"Houses have surpluses - 15,000 rolls of fabric, or 2,500 references, are stocked in our warehouse near Tours. This is an opportunity for young people to repurpose them and create from existing waste," he added, as his stand continued to fill up. A successful first experience for Première Vision, even if manufacturers had previously been opposed to the idea.
Woolmark: focus on wool, a natural animal material
These testimonials raised a question: what natural material is available on the market that already exists, doesn't require costly innovation and has less environmental impact? One of the answers is wool, a material championed by the Woolmark Company, an Australian-based not-for-profit, technology, research and expertise company. So we headed to the Woolmark stand.
“Our main question concerns the animal condition, and in particular the mulesing* of Merino sheep. We're very sensitive to this issue," said Damien Pommeret, Woolmark's Western Europe manager. “We try to select animals that are resistant to parasites, and vaccines are being developed to avoid this animal suffering.”
Woolmark showcases wool-based materials that are so fine they can be used for swimwear (Vilebrequin), but are nonetheless hard-wearing. The proof is in a sneaker from Circle, whose upper is 65 percent merino wool. Note that some products require chemical treatment, others little or none (Optim). It all depends on the intended purpose.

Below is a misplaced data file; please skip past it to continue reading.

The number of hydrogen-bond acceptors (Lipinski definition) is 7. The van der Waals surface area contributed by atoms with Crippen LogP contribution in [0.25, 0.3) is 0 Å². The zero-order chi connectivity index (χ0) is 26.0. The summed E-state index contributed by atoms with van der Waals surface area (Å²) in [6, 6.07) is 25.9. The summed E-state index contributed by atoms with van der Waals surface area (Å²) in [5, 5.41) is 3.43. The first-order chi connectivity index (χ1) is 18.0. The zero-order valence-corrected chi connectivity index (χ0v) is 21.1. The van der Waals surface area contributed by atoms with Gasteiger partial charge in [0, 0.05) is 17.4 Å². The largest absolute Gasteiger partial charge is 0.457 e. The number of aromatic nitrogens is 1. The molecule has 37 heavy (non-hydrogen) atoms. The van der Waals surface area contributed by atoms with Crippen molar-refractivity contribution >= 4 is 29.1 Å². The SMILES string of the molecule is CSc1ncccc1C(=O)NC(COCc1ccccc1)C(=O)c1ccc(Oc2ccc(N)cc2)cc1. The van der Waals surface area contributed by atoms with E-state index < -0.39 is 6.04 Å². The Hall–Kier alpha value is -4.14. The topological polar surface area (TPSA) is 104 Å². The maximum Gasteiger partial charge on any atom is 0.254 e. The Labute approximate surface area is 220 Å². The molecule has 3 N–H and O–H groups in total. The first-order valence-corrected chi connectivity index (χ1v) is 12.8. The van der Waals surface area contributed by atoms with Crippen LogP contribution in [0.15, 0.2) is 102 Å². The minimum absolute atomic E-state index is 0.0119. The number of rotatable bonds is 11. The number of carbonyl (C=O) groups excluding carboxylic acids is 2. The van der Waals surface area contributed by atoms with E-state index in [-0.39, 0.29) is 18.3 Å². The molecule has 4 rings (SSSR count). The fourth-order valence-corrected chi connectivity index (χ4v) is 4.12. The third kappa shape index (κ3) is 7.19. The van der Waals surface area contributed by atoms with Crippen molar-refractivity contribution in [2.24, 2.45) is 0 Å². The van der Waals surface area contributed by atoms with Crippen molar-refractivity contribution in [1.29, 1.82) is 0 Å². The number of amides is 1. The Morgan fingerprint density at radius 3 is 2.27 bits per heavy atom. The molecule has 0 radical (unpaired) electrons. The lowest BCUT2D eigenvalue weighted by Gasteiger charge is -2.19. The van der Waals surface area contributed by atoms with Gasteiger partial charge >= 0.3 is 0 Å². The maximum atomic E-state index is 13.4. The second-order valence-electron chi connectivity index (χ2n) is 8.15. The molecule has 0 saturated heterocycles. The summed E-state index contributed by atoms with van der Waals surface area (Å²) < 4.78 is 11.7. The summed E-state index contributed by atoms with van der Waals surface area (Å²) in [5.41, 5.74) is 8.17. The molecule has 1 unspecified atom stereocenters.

Fashion trends: Winter 2024-2025 radiates solar energy with positive-impact solutions.
With Solar Vision, the idea is to capitalise on an alternative resource: clean energy. This translates into dark warps and wefts, from which emerge luminous, golden flashes. The wall of orange fabrics of all qualities evokes this radiant intensity.
Nouvelle Élégance highlights the quality of materials that last over time and are in line with the philosophical quest to "produce less, buy more, but better". Plain fabrics bring out the sophistication of the style. It's the desire for a new discretion, contrary to the ‘bling bling’ trend.
The third theme, Dialogue between nature and digital, is evoked through the space's scenography, which brings together tree trunks from a forest, pruned so as not to deplete the soil, and installations that show how nature can be transformed by the digital tool. This juxtaposition yields embroideries, silk or mesh jacquards, moire or earth bark effects, velvet flockings, reliefs, veins, cellular movements or microscopic visions of nature's elements.
A better dissemination of information on climate and social issues in the fashion industry
To find out more about the ‘A Better Way’ programme set up by Première Vision (which is made up of 290 participating exhibitors out of 1313), you could head to Hall 3, Leather. A pictogram - two hands encircling a membership card - indicated which manufacturers have responded to a questionnaire designed to identify them as players in a sustainable industry. It has to be said that, on the spot, many of them evaded our questions on the grounds that "they're not the right people to talk to and, unfortunately, the person isn't there". This did not make our investigation any easier.